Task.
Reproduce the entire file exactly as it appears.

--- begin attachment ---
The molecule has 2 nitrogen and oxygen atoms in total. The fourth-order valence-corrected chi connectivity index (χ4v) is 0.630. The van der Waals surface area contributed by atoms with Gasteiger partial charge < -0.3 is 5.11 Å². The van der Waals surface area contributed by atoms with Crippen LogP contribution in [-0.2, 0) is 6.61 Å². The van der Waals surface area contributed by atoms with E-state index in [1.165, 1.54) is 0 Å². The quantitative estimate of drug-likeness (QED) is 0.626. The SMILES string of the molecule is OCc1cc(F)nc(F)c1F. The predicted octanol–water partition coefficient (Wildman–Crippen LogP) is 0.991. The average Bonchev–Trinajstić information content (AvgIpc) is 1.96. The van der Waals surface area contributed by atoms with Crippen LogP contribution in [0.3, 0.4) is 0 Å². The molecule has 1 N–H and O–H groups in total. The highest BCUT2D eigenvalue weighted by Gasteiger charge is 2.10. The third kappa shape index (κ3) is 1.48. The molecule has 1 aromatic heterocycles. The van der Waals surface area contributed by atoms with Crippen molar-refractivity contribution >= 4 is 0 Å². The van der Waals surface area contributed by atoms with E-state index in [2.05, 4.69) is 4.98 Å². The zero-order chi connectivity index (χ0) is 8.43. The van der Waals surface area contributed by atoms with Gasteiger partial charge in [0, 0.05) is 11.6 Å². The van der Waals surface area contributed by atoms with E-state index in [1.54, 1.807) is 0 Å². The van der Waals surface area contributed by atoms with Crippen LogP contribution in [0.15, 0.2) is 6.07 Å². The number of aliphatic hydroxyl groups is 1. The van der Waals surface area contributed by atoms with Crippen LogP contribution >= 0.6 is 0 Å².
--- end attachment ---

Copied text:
The molecule has 2 nitrogen and oxygen atoms in total. The fourth-order valence-corrected chi connectivity index (χ4v) is 0.630. The van der Waals surface area contributed by atoms with Gasteiger partial charge < -0.3 is 5.11 Å². The van der Waals surface area contributed by atoms with Crippen LogP contribution in [-0.2, 0) is 6.61 Å². The van der Waals surface area contributed by atoms with E-state index in [1.165, 1.54) is 0 Å². The quantitative estimate of drug-likeness (QED) is 0.626. The SMILES string of the molecule is OCc1cc(F)nc(F)c1F. The predicted octanol–water partition coefficient (Wildman–Crippen LogP) is 0.991. The average Bonchev–Trinajstić information content (AvgIpc) is 1.96. The van der Waals surface area contributed by atoms with Crippen LogP contribution in [0.3, 0.4) is 0 Å². The molecule has 1 N–H and O–H groups in total. The highest BCUT2D eigenvalue weighted by Gasteiger charge is 2.10. The third kappa shape index (κ3) is 1.48. The molecule has 1 aromatic heterocycles. The van der Waals surface area contributed by atoms with Crippen molar-refractivity contribution >= 4 is 0 Å². The van der Waals surface area contributed by atoms with E-state index in [2.05, 4.69) is 4.98 Å². The zero-order chi connectivity index (χ0) is 8.43. The van der Waals surface area contributed by atoms with Gasteiger partial charge in [0, 0.05) is 11.6 Å². The van der Waals surface area contributed by atoms with E-state index in [1.54, 1.807) is 0 Å². The van der Waals surface area contributed by atoms with Crippen LogP contribution in [0.15, 0.2) is 6.07 Å². The number of aliphatic hydroxyl groups is 1. The van der Waals surface area contributed by atoms with Crippen LogP contribution >= 0.6 is 0 Å².